Laura Moon is not your “iconic badass female character” at all, and I’d appreciate it if white women stopped pretending otherwise.
I do think it’s important and necessary to portray female characters who are complex, flawed, selfish, dangerous, and even a bit villainous. I also think it’s crucial to represent female characters with mental illnesses properly. So yes, in that sense, Laura is written quite well. Her depression is not aestheticized or glorified in the slightest, nor is it fetishized for a male viewing audience. She’s not a typical wife to a male protagonist because she is dangerous, she is apathetic, she is both a liar and casually blunt, she is self-aware, and she is cynical. These are not typical traits for the love interests of male characters. I get that.
But Laura is also meant to be a character you dislike, or, at the very least, one that you should have quite a difficult time empathizing with. Not only did she cheat on her husband - she cheated on him with his best friend, a man who also happened to be her best friend’s husband. Her selfish desires caused Shadow to get imprisoned, and she committed adultery while he was in prison because she lied to both Shadow and to herself when she said she could wait for him. She chose temporary relief over honesty. She treated Shadow apathetically, selfishly, and patronizingly, and in fact even after her death she continues to condescend to Shadow and expects him to be at her beck and call. She was callous and flippant with a god (Mr. Jacquel, AKA Anubis) and expected him to listen to her whims. Mr. Jacquel is a serious but compassionate person - if even someone like him is irritated by her actions, then you know that Laura is not a nice or good person at all.
You don’t need to justify her behavior. You need to accept that she’s a selfish and bad person. If you truly want complicated and different female characters, you cannot spend time trying to prettify or justify their awful behavior.
Audrey, who justifiably hates Laura, still cares for her because Laura, albeit her actions, was her best friend. It’s difficult to fully hate someone when you found out about their death and their adultery at the same time. But she has no qualms about letting Laura know what she truly thinks about her. And she’s right - Laura did not love Shadow. Laura did not treat him properly. Laura was selfish. Laura is still selfish. Laura thinks of nothing but herself, and it doesn’t matter that she’s depressed; depression does not excuse treating your loved ones like toys to play with or manipulate.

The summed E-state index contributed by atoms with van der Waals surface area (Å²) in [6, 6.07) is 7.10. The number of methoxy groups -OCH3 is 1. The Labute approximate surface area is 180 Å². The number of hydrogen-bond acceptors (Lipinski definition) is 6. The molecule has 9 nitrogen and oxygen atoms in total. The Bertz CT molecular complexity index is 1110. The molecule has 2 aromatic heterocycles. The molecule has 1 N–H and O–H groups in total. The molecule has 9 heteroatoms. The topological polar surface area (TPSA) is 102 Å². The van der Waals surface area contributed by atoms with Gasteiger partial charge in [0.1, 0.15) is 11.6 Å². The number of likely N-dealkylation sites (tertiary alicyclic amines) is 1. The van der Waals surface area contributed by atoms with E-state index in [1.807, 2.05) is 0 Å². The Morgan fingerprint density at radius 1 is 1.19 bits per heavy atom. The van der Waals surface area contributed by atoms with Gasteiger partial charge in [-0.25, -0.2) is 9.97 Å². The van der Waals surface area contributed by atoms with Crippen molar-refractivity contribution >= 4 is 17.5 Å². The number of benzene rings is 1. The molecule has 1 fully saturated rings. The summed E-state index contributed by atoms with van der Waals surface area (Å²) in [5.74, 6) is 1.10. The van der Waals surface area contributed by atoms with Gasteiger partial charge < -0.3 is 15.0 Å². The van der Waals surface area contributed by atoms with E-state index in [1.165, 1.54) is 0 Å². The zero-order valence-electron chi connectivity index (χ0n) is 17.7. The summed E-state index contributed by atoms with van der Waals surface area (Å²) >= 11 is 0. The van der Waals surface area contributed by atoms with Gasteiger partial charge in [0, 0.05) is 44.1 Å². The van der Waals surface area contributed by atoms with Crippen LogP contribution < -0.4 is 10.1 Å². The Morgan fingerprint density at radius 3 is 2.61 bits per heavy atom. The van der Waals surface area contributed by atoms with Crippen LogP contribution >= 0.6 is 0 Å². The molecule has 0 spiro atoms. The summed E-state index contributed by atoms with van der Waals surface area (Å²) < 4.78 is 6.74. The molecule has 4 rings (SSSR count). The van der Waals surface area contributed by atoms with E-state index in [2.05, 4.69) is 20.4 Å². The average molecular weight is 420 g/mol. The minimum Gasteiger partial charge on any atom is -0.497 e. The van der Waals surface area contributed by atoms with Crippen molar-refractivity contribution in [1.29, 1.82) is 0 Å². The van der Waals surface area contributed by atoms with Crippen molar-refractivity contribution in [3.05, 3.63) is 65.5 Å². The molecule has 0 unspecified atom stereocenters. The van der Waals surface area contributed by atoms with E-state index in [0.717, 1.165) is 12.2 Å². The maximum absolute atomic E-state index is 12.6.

The only reason any of you are justifying Laura’s behavior is because Shadow is black. The protagonist of the show is a black man, and that’s exactly why you think the show is only good now that Laura is on it. I’ve seen people say “well the show passes the Bechdel test because of Laura now”. Setting aside the sad reality that the Bechdel Test was created by a lesbian to measure lesbian representation (so the show doesn’t actually pass the test since there are currently no lesbian characters on it), there are actually interesting and unique female characters already. These same fans who are touting Laura Moon as the height of “revolutionary” female representation ignore Bilquis.
If Shadow was a white man, he’d definitely get more sympathy from white fans. Conversely, if Laura was a black woman, she’d get villainized by the same people who are currently defending her. Or alternatively, if Shadow had cheated on Laura, he would be deemed persona non grata by these “Laura defense squad” type fans. Hell, if Shadow was a white man, white fans would not be saying that the show was “boring” until Laura came along - they’d hype it up from the get go.
This show is incredibly important because the main character is a black man who isn’t reduced to stereotypes at all, and it’s important because it has many characters of color who are written well and aren’t typecast into boring roles. Laura Moon is not what makes this show great. Sure, she’s one example of the great writing behind the show precisely because she’s such a challenging character to figure out and analyze. But even her actress, Emily Browning, acknowledges that she is supposed to be a character you have a hard time liking or empathizing with. Do not excuse her actions or lessen the degree of hurt she caused.